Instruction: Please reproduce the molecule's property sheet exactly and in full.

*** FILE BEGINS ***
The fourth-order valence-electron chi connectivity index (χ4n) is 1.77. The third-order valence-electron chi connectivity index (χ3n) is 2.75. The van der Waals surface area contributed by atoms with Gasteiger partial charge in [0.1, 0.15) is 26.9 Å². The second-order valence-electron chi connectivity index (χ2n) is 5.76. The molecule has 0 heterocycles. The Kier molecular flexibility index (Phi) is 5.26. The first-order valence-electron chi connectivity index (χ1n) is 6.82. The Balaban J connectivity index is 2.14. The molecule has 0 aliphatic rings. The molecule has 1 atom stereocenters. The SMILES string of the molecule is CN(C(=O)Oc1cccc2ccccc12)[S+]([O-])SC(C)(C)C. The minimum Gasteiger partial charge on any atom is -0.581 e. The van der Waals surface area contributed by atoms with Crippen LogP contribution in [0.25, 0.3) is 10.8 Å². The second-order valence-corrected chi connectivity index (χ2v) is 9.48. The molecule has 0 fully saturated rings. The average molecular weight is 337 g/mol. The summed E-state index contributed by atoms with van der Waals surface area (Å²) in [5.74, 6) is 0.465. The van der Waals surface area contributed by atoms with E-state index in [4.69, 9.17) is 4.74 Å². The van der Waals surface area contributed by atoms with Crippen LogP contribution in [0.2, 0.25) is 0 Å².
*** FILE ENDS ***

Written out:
The fourth-order valence-electron chi connectivity index (χ4n) is 1.77. The third-order valence-electron chi connectivity index (χ3n) is 2.75. The van der Waals surface area contributed by atoms with Gasteiger partial charge in [0.1, 0.15) is 26.9 Å². The second-order valence-electron chi connectivity index (χ2n) is 5.76. The molecule has 0 heterocycles. The Kier molecular flexibility index (Phi) is 5.26. The first-order valence-electron chi connectivity index (χ1n) is 6.82. The Balaban J connectivity index is 2.14. The molecule has 0 aliphatic rings. The molecule has 1 atom stereocenters. The SMILES string of the molecule is CN(C(=O)Oc1cccc2ccccc12)[S+]([O-])SC(C)(C)C. The minimum Gasteiger partial charge on any atom is -0.581 e. The van der Waals surface area contributed by atoms with Crippen LogP contribution in [0.25, 0.3) is 10.8 Å². The second-order valence-corrected chi connectivity index (χ2v) is 9.48. The molecule has 0 fully saturated rings. The average molecular weight is 337 g/mol. The summed E-state index contributed by atoms with van der Waals surface area (Å²) in [5.74, 6) is 0.465. The van der Waals surface area contributed by atoms with E-state index in [4.69, 9.17) is 4.74 Å². The van der Waals surface area contributed by atoms with Crippen LogP contribution in [0.2, 0.25) is 0 Å².